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    The FAO/TCF workshop, held in Mongolia from 7 - 13 October 2015, was attended by government officials and representatives of the Mongolian Academy of Sciences, universities, the Eg River Hydropower Project Unit, the private sector and the Taimen Conservation Fund. Classroom sessions provided a broad overview of the background and theoretical aspects of the isotope analysis. Practical field work pertained to identifying and characterizing relevant sampling sites, sampling of fish and extracting a nd preserving of hard structures. Also water samples were taken. State-of-the-art knowledge concerning the isotope analysis in fish hard parts was presented to raise awareness of the benefits of this technique for the characterization of fish migration and feeding behaviour, and to stimulate informed discussions about fish migrations, fish protection, aquatic habitat and living aquatic resources management, and related issues in view of an improved integrated basin management. Local aquatic envi ronmental issues, potential human-induced threats to the aquatic environment, and especially actual and potential impacts on fish and fisheries in the Eg/Selenge catchment, were scrutinised. Potential approaches based on science were discussed. There was agreement that further aquatic environmental studies would be beneficial to better understand river-related processes and potential implications of planned measures in the Eg/Selenge basin.
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    Meeting
    Report of the IOTC CPUE Workshop 2013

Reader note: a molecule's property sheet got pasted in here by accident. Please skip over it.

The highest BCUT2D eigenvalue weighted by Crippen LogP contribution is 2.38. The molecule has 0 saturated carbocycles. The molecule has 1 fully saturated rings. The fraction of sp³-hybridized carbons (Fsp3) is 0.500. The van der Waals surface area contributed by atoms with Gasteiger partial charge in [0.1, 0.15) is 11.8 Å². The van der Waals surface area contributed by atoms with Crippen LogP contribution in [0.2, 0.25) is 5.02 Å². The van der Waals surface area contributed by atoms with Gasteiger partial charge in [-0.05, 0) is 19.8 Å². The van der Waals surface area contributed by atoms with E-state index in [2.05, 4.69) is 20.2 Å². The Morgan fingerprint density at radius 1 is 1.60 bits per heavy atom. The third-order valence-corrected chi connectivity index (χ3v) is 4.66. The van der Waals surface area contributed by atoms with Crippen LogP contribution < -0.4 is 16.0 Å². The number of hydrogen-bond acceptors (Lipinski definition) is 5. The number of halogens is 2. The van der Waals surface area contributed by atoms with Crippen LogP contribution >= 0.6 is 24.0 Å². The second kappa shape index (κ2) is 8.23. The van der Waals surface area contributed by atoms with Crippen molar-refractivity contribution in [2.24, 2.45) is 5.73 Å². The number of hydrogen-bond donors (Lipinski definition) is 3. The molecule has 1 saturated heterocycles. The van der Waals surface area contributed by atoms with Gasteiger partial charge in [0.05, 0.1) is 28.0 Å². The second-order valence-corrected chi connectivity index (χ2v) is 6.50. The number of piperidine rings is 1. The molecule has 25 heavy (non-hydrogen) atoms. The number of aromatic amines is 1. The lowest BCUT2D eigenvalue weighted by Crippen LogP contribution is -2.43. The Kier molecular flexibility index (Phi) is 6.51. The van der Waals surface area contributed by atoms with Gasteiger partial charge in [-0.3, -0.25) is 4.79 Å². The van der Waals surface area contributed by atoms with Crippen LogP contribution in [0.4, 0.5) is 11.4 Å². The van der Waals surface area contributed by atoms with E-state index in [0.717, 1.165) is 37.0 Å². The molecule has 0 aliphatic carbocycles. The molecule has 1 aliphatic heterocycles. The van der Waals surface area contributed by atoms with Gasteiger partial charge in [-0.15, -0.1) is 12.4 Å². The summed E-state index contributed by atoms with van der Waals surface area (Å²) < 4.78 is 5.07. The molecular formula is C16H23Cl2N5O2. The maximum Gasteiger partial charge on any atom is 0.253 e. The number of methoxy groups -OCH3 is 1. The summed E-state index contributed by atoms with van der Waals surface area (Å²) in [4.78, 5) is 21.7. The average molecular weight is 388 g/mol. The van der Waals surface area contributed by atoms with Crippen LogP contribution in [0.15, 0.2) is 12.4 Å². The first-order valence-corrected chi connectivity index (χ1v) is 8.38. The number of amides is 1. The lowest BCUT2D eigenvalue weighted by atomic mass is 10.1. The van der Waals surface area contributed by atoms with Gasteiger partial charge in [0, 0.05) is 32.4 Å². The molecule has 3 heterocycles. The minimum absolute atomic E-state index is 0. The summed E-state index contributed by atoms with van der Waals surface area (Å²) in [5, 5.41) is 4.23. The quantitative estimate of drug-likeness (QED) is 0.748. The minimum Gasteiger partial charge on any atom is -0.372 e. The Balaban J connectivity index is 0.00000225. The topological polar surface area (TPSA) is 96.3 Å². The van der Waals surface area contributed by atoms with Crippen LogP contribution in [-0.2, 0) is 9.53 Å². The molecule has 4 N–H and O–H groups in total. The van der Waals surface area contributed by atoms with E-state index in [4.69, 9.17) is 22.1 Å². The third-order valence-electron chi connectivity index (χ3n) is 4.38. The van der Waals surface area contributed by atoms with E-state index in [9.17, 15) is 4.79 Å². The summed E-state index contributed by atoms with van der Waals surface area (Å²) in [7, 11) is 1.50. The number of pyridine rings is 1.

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    A Workshop developing assessing CPUE trends and techniques used by IOTC RFMO was held in AZTI Teclia in San Sebastian (Spain), from 21 to 22 October 2013. The following were the key issues and recommendations identified at the meeting: 1. Use of newer standardization techniques (GLMM, GEOSTATISTICAL APPROACHES and CORE AREA APPROACHES) using operatiol data to assess divergence in CPUE?s across fleets. 1.1. While standard approaches worked well in most cases, the CPUE WG recommended that newer ap proaches should be tested. The results of the workshop conducted over the two day period, indicated that the GLMM models tend to capture the trends better. In addition incorporating more vessel specifics and using geostatistical techniques is another approach to pursue over time. Filly, the use of core-area approaches may be informative for by-catch species. Moreover, the majority feeling of the group was that during CPUE standardization the use of operatiol data when they are available is recom mended as it will allow to capture the covariates that are important during the standardization process. 1.2. The strongest recommendation that came out of the workshop was that in areas where CPUE’s diverged the CPC’s were encouraged to meet inter-sessiolly to resolve the differences. In addition, the major CPC’s were encouraged to develop a combined CPUE from multiple fleets so it may capture the true abundance better. Approaches to possibly pursue are the following: i) Assess filtering approa ches on data and whether they have an effect, ii) examine spatial resolution on fleets operating and whether this is the primary reason for differences, and iii) examine fleet efficiencies by area, iv) use operatiol data for the standardization, and v) have a meeting amongst all operatiol level data across all fleets to assess an approach where we may look at catch rates across the broad areas. 1.3. Simulation studies could also be developed to assess which models work best (delta log-Normal, ze ro inflated versus standard GLM+constant, Tweedie). 1.4. Operatiol level data is useful if we want to quantify fishing fleet efficiency using fleet dymic covariates. More applications could be developed using the methods developed by Hoyle and Okamoto (2010), or Hoyle (2009), and prelimirily presented by Dr. Okamoto at the CPUE workshop. 1.5. Assess how core area Standardization works along with out of core or boundary area effects. 1.6. Environmental data would be useful to consider in relation to standardization approaches. However, the way it is usually performed in GLMs, where an environmental covariate is associated to each observation (in regular 1°, 5° or even 10° grids) , may not be the most pertinent as it does not allow to identify the ecological processes which may affect CPUE. Altertively, GLMs could be performed in sub-areas where the variability pattern of the environmental sigture is well identified (using spatial EOFs to delineate those sub-areas). In such sub-areas, GL Ms could be designed with and without environmental covariates to understand the potential effect of the environment. Environmental covariates should be in limited numbers (the lesser the better) and selected in order to test hypothesis on the ecological processes at stake. Develop robust CPUE series for other species and Working Parties. 2.1. The Working Group recommended to also focus the efforts in other species such as Temperate Tu. In addition the WG recommended, developing better CPUE data for Neritic Tu, and also improving the data and standardization on marlins and sharks. 2.2. Develop a reference manual for use in performing a CPUE standardization for any fleet in any working party (e.g. neritic tu WP or temperate tu WP). Criteria for inclusion of the data in a stock assessment should also be developed (possibly using ICCAT techniques as a baseline). With regard to Purse Seine data the following were recommended: 3.1. Approaches being pursued by EU scientist have some promise, and more work should be put in the development of an index of abundance for the PS fleet on Skipjack Tu, Yellowfin Tu and Bigeye Tu. 3.2. The availability of Vessel Monitoring System (VMS) data is a major requirement for the purse seine fishing fleet as it ebles to spatialize the nomil effort (i.e. fishing or searching time), which is key to appreciate the temporal changes in the spatial extent of the prospected areas. VMS data may also be used to alyze PS trajectories with the aim to discrimit e sets on FADs equipped with buoys from free school sets, log sets and foreign FADs sets (see after) 3.3. Purse seiners currently fish during the same trip on a combition of free-swimming and drifting FAD-associated schools. In addition, fishing on FADs results from both the detection of vessel-owned FADs through GPS geolocation systems as well as from the finding of 'foreign' FADs through bird detection for instance. Future alyses should focus on the separation of fishing time between searching and running towards FADs. Classification methods based on indicators describing spatial behaviour of vessels could eble to define typical fishing strategies and categorize trip components into such categories. 3.4. Data available on FAD activities collection have improved recently. Future alyses should focus on the definition of a fishing effort for purse seiners using FADs by (i) looking at the influence of the number of FADs owned by a vessel on individual CPUEs, (ii) by investigating the CPU Es in areas characterized by strong contrasts in FAD density. The influence of supply vessels on catch rates (e.g. the number of sets per day) and on the overall fishing capacity of the PS fleet should also be investigated at the vessel level through the information available from supply logbooks. 3.5. Alyses of temporal changes in individual and overall fleet catchability from CPUEs should be conducted to estimate fishing power creep and investigate how such changes are related with some major technological changes known for the PS fleet (e.g. bird radar). Including vessel effects into GLMs can reveal useful insights on vessel efficiency for such alyses. Attention should be paid also for change over time of fishery indicators which are part of the CPUE (e.g., number of set by day, % of successful set, catch size of the set). 4. The CPUE Workshop participants recommended that a thorough alysis of the history of the fishery would be useful for references for each species. In addition, t he Group agreed that a central body (the Secretariat) should undertake additiol activities in key areas (Neritic tus where they can develop/collate the existing data on catch and effort and alyse this for some key species (eg. Longtail and Kawakawa)). 5. The CPUE Standardization Working Group agreed that a reference document that IOTC could use in what criteria should be used in utilizing a dataset for CPUE Standardization for all WP would incorporate the specifics of the temporal and spatial co verage of the data, and useful covariates that could quantify the fishing activity and the environment in which the fish lived.